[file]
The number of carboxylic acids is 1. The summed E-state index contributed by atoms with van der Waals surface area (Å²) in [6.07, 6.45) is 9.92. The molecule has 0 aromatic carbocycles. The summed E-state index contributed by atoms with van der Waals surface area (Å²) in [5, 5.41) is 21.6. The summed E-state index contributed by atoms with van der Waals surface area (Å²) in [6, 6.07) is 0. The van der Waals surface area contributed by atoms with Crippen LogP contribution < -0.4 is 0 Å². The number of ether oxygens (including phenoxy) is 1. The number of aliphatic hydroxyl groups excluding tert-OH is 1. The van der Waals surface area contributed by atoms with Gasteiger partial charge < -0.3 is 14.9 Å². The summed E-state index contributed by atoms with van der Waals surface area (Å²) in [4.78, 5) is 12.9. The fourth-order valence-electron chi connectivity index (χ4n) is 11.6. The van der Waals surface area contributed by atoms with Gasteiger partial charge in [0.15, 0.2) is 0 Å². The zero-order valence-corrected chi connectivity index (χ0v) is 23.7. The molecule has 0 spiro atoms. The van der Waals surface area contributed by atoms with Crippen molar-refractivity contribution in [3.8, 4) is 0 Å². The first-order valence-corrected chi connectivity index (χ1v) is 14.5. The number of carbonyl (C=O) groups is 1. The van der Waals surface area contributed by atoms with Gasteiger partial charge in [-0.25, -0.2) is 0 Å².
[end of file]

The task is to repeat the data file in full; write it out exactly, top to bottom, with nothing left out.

The number of carboxylic acids is 1. The summed E-state index contributed by atoms with van der Waals surface area (Å²) in [6.07, 6.45) is 9.92. The molecule has 0 aromatic carbocycles. The summed E-state index contributed by atoms with van der Waals surface area (Å²) in [5, 5.41) is 21.6. The summed E-state index contributed by atoms with van der Waals surface area (Å²) in [6, 6.07) is 0. The van der Waals surface area contributed by atoms with Crippen LogP contribution < -0.4 is 0 Å². The number of ether oxygens (including phenoxy) is 1. The number of aliphatic hydroxyl groups excluding tert-OH is 1. The van der Waals surface area contributed by atoms with Gasteiger partial charge < -0.3 is 14.9 Å². The summed E-state index contributed by atoms with van der Waals surface area (Å²) in [4.78, 5) is 12.9. The fourth-order valence-electron chi connectivity index (χ4n) is 11.6. The van der Waals surface area contributed by atoms with Gasteiger partial charge in [0.15, 0.2) is 0 Å². The zero-order valence-corrected chi connectivity index (χ0v) is 23.7. The molecule has 0 spiro atoms. The van der Waals surface area contributed by atoms with Crippen molar-refractivity contribution in [3.8, 4) is 0 Å². The first-order valence-corrected chi connectivity index (χ1v) is 14.5. The number of carbonyl (C=O) groups is 1. The van der Waals surface area contributed by atoms with Gasteiger partial charge in [-0.25, -0.2) is 0 Å².